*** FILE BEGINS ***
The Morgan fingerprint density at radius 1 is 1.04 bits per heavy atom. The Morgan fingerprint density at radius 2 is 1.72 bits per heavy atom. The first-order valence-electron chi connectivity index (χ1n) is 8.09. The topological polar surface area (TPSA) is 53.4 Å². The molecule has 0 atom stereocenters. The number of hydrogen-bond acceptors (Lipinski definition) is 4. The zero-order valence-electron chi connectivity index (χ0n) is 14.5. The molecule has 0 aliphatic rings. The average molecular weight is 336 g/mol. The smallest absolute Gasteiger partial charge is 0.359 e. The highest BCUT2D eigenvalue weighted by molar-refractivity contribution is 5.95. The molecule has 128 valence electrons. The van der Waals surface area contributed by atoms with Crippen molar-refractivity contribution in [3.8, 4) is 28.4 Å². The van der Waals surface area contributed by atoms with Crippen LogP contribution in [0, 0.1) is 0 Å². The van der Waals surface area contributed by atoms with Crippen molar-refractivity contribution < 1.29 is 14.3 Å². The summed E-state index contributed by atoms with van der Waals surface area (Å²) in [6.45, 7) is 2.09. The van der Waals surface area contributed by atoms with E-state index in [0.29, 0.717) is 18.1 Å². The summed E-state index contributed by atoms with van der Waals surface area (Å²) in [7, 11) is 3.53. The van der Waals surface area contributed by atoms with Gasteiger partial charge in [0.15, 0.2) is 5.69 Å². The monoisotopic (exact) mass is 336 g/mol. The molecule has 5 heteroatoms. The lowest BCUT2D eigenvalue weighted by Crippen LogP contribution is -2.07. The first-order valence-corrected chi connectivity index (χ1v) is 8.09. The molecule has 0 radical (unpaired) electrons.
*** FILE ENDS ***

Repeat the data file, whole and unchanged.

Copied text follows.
The Morgan fingerprint density at radius 1 is 1.04 bits per heavy atom. The Morgan fingerprint density at radius 2 is 1.72 bits per heavy atom. The first-order valence-electron chi connectivity index (χ1n) is 8.09. The topological polar surface area (TPSA) is 53.4 Å². The molecule has 0 atom stereocenters. The number of hydrogen-bond acceptors (Lipinski definition) is 4. The zero-order valence-electron chi connectivity index (χ0n) is 14.5. The molecule has 0 aliphatic rings. The average molecular weight is 336 g/mol. The smallest absolute Gasteiger partial charge is 0.359 e. The highest BCUT2D eigenvalue weighted by molar-refractivity contribution is 5.95. The molecule has 128 valence electrons. The van der Waals surface area contributed by atoms with Crippen molar-refractivity contribution in [3.8, 4) is 28.4 Å². The van der Waals surface area contributed by atoms with Crippen LogP contribution in [0, 0.1) is 0 Å². The van der Waals surface area contributed by atoms with Crippen molar-refractivity contribution < 1.29 is 14.3 Å². The summed E-state index contributed by atoms with van der Waals surface area (Å²) in [6.45, 7) is 2.09. The van der Waals surface area contributed by atoms with E-state index in [0.29, 0.717) is 18.1 Å². The summed E-state index contributed by atoms with van der Waals surface area (Å²) in [7, 11) is 3.53. The van der Waals surface area contributed by atoms with Gasteiger partial charge in [0.15, 0.2) is 5.69 Å². The monoisotopic (exact) mass is 336 g/mol. The molecule has 5 heteroatoms. The lowest BCUT2D eigenvalue weighted by Crippen LogP contribution is -2.07. The first-order valence-corrected chi connectivity index (χ1v) is 8.09. The molecule has 0 radical (unpaired) electrons.